Sites & cities that bear the name of Phasis


Today in : Georgia
First trace of activity : ca. 7th century B.C.E
Last trace of activity : ca. 7th century C.E
Recorded names : Φᾶσις, ფაზისი, pazisi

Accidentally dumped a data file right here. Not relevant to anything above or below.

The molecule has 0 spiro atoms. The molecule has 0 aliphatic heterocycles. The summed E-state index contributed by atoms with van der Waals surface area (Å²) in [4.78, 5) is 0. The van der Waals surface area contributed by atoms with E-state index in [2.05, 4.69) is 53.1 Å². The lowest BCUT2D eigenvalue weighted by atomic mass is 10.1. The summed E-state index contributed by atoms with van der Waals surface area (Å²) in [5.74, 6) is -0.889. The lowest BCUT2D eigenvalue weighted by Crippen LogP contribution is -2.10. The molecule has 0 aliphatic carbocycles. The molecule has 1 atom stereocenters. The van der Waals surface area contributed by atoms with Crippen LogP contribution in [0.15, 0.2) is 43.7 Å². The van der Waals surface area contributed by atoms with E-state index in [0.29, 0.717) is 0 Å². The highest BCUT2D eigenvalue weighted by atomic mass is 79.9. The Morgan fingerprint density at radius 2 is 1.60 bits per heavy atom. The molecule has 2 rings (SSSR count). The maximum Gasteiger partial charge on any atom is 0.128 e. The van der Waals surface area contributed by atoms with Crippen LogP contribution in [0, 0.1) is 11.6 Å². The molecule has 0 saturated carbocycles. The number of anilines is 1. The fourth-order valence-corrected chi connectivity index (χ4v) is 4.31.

Description : Phasis (Ancient Greek: Φᾶσις; Georgian: ფაზისი, pazisi) was an ancient and early medieval city on the eastern Black Sea coast, founded in the 7th or 6th century BC as a colony of the Milesian Greeks at the mouth of the eponymous river in Colchis. Its location today could be the port city of Poti, Georgia. Its ancient bishopric became a Latin Catholic titular see of Metropolitan rank. Phasis appears in numerous Classical and early medieval sources as well as the Greek mythology, particularly an Argonautic cycle. Phasis is reported by Heraclides, Pomponius Mela and Stephanus of Byzantium to have been founded by Milesians. Phasis is referred to as a polis Hellenis in the Periplus of Pseudo-Scylax and Hippocrates calls it an emporion, "a trading place". According to the classical sources, Phasis had its constitution, including the Aristotelian corpus of 158 politeiai. Phasis was probably a mixed Hellenic–"barbarian" city, in which the Greek settlers coexisted peacefully with the natives. It seems to have been a vital component of the presumed trade route from India to the Black Sea, attested by the Classical authors Strabo and Pliny. During the Third Mithridatic War, Phasis came under Roman control. It was where the Roman commander-in-chief Pompey, having crossed into Colchis from Iberia, met the legate Servilius, the admiral of his Euxine fleet in 65 BC. During the Lazic War between the Eastern Roman and Sassanid Iranian empires (542–562), the Iranian army besieged the town, but failed to take it. After the introduction of Christianity, Phasis was the see of a Greek diocese one of whose bishops, Cyrus, became a Patriarch of Alexandria between AD 630 and 641.

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